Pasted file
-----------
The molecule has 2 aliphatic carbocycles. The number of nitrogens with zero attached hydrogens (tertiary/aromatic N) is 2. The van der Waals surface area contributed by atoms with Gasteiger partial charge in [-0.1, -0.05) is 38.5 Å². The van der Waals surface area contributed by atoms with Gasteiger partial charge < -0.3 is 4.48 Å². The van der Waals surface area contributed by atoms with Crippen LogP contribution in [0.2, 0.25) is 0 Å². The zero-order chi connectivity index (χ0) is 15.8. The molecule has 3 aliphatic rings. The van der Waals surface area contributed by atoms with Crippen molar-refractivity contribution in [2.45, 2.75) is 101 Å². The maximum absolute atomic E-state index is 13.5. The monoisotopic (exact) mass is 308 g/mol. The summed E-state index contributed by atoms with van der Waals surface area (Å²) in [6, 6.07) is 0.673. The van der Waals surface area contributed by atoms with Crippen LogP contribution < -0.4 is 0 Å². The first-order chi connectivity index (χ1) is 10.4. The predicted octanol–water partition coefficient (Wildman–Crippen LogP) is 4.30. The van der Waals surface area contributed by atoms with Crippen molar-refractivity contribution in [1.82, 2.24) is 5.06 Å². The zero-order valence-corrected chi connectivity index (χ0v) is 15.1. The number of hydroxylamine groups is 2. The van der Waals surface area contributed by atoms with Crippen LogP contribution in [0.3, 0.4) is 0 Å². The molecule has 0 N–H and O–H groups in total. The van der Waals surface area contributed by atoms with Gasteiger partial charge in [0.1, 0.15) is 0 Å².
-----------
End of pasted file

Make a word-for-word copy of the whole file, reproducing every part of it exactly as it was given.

The molecule has 2 aliphatic carbocycles. The number of nitrogens with zero attached hydrogens (tertiary/aromatic N) is 2. The van der Waals surface area contributed by atoms with Gasteiger partial charge in [-0.1, -0.05) is 38.5 Å². The van der Waals surface area contributed by atoms with Gasteiger partial charge < -0.3 is 4.48 Å². The van der Waals surface area contributed by atoms with Crippen LogP contribution in [0.2, 0.25) is 0 Å². The zero-order chi connectivity index (χ0) is 15.8. The molecule has 3 aliphatic rings. The van der Waals surface area contributed by atoms with Crippen molar-refractivity contribution in [2.45, 2.75) is 101 Å². The maximum absolute atomic E-state index is 13.5. The monoisotopic (exact) mass is 308 g/mol. The summed E-state index contributed by atoms with van der Waals surface area (Å²) in [6, 6.07) is 0.673. The van der Waals surface area contributed by atoms with Crippen LogP contribution < -0.4 is 0 Å². The first-order chi connectivity index (χ1) is 10.4. The predicted octanol–water partition coefficient (Wildman–Crippen LogP) is 4.30. The van der Waals surface area contributed by atoms with Crippen molar-refractivity contribution in [1.82, 2.24) is 5.06 Å². The zero-order valence-corrected chi connectivity index (χ0v) is 15.1. The number of hydroxylamine groups is 2. The van der Waals surface area contributed by atoms with Crippen LogP contribution in [0.3, 0.4) is 0 Å². The molecule has 0 N–H and O–H groups in total. The van der Waals surface area contributed by atoms with Gasteiger partial charge in [0.1, 0.15) is 0 Å².